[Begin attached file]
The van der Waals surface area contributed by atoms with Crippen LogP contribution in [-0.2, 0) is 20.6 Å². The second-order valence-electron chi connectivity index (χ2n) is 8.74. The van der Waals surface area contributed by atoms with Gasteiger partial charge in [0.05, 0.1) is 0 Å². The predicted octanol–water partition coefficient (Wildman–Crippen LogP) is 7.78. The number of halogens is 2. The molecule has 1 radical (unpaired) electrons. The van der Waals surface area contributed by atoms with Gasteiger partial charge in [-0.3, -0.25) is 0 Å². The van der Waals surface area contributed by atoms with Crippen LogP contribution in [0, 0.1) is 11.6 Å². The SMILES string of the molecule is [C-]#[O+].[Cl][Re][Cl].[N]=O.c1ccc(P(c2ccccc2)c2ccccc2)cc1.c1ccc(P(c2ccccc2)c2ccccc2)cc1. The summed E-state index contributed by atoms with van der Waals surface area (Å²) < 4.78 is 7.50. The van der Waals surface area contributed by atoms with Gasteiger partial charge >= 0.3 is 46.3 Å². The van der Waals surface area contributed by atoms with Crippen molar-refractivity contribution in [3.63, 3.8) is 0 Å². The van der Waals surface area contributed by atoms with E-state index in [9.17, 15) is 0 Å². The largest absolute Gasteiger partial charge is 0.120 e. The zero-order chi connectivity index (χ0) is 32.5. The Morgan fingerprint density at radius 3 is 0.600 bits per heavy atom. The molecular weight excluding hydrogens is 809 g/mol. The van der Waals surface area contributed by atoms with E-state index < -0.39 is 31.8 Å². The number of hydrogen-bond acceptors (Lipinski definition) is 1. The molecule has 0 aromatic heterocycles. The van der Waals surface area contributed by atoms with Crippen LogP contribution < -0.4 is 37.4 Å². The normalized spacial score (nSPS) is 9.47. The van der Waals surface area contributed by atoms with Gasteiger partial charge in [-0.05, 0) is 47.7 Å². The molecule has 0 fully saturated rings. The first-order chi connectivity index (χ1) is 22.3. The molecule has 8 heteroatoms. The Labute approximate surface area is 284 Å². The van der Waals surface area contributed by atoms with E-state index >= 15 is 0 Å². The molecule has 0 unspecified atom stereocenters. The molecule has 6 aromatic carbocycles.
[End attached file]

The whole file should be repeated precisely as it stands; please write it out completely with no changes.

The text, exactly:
The van der Waals surface area contributed by atoms with Crippen LogP contribution in [-0.2, 0) is 20.6 Å². The second-order valence-electron chi connectivity index (χ2n) is 8.74. The van der Waals surface area contributed by atoms with Gasteiger partial charge in [0.05, 0.1) is 0 Å². The predicted octanol–water partition coefficient (Wildman–Crippen LogP) is 7.78. The number of halogens is 2. The molecule has 1 radical (unpaired) electrons. The van der Waals surface area contributed by atoms with Gasteiger partial charge in [-0.3, -0.25) is 0 Å². The van der Waals surface area contributed by atoms with Crippen LogP contribution in [0, 0.1) is 11.6 Å². The SMILES string of the molecule is [C-]#[O+].[Cl][Re][Cl].[N]=O.c1ccc(P(c2ccccc2)c2ccccc2)cc1.c1ccc(P(c2ccccc2)c2ccccc2)cc1. The summed E-state index contributed by atoms with van der Waals surface area (Å²) < 4.78 is 7.50. The van der Waals surface area contributed by atoms with Gasteiger partial charge >= 0.3 is 46.3 Å². The van der Waals surface area contributed by atoms with Crippen molar-refractivity contribution in [3.63, 3.8) is 0 Å². The van der Waals surface area contributed by atoms with E-state index in [9.17, 15) is 0 Å². The largest absolute Gasteiger partial charge is 0.120 e. The zero-order chi connectivity index (χ0) is 32.5. The Morgan fingerprint density at radius 3 is 0.600 bits per heavy atom. The molecular weight excluding hydrogens is 809 g/mol. The van der Waals surface area contributed by atoms with E-state index < -0.39 is 31.8 Å². The number of hydrogen-bond acceptors (Lipinski definition) is 1. The molecule has 0 aromatic heterocycles. The van der Waals surface area contributed by atoms with Crippen LogP contribution < -0.4 is 37.4 Å². The normalized spacial score (nSPS) is 9.47. The van der Waals surface area contributed by atoms with Gasteiger partial charge in [-0.05, 0) is 47.7 Å². The molecule has 0 fully saturated rings. The first-order chi connectivity index (χ1) is 22.3. The molecule has 8 heteroatoms. The Labute approximate surface area is 284 Å². The van der Waals surface area contributed by atoms with E-state index >= 15 is 0 Å². The molecule has 0 unspecified atom stereocenters. The molecule has 6 aromatic carbocycles.